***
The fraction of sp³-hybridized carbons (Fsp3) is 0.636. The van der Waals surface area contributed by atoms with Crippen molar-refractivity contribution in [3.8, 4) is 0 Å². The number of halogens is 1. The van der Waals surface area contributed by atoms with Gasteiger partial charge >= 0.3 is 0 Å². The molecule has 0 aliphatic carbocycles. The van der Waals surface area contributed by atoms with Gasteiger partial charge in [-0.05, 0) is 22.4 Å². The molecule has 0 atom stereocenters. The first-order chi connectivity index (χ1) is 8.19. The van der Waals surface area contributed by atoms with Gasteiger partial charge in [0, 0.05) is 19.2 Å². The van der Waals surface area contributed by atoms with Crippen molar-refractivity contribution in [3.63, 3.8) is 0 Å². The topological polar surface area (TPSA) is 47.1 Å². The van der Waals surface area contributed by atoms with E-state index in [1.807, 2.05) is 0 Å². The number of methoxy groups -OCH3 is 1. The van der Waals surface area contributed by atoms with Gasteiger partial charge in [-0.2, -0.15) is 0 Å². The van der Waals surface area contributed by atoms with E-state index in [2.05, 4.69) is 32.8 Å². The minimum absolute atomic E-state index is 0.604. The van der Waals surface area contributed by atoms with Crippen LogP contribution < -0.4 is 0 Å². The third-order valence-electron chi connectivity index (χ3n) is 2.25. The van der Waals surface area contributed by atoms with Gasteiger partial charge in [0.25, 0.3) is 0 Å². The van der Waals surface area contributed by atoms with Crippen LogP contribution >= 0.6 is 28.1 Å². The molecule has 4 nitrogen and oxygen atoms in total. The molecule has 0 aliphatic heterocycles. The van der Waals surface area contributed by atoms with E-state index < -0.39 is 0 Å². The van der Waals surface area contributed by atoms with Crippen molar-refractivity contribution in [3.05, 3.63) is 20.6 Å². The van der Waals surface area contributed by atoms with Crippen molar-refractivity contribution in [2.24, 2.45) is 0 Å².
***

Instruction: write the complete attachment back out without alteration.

The fraction of sp³-hybridized carbons (Fsp3) is 0.636. The van der Waals surface area contributed by atoms with Crippen molar-refractivity contribution in [3.8, 4) is 0 Å². The number of halogens is 1. The van der Waals surface area contributed by atoms with Gasteiger partial charge >= 0.3 is 0 Å². The molecule has 0 aliphatic carbocycles. The van der Waals surface area contributed by atoms with Gasteiger partial charge in [-0.05, 0) is 22.4 Å². The molecule has 0 atom stereocenters. The first-order chi connectivity index (χ1) is 8.19. The van der Waals surface area contributed by atoms with Gasteiger partial charge in [0, 0.05) is 19.2 Å². The van der Waals surface area contributed by atoms with Crippen molar-refractivity contribution in [3.63, 3.8) is 0 Å². The topological polar surface area (TPSA) is 47.1 Å². The van der Waals surface area contributed by atoms with E-state index in [1.807, 2.05) is 0 Å². The number of methoxy groups -OCH3 is 1. The van der Waals surface area contributed by atoms with Gasteiger partial charge in [-0.2, -0.15) is 0 Å². The van der Waals surface area contributed by atoms with E-state index in [2.05, 4.69) is 32.8 Å². The minimum absolute atomic E-state index is 0.604. The van der Waals surface area contributed by atoms with Crippen LogP contribution < -0.4 is 0 Å². The third-order valence-electron chi connectivity index (χ3n) is 2.25. The van der Waals surface area contributed by atoms with Gasteiger partial charge in [0.25, 0.3) is 0 Å². The van der Waals surface area contributed by atoms with Crippen LogP contribution >= 0.6 is 28.1 Å². The molecule has 4 nitrogen and oxygen atoms in total. The molecule has 0 aliphatic heterocycles. The van der Waals surface area contributed by atoms with E-state index < -0.39 is 0 Å². The van der Waals surface area contributed by atoms with Crippen molar-refractivity contribution in [3.05, 3.63) is 20.6 Å². The van der Waals surface area contributed by atoms with Crippen molar-refractivity contribution in [2.24, 2.45) is 0 Å².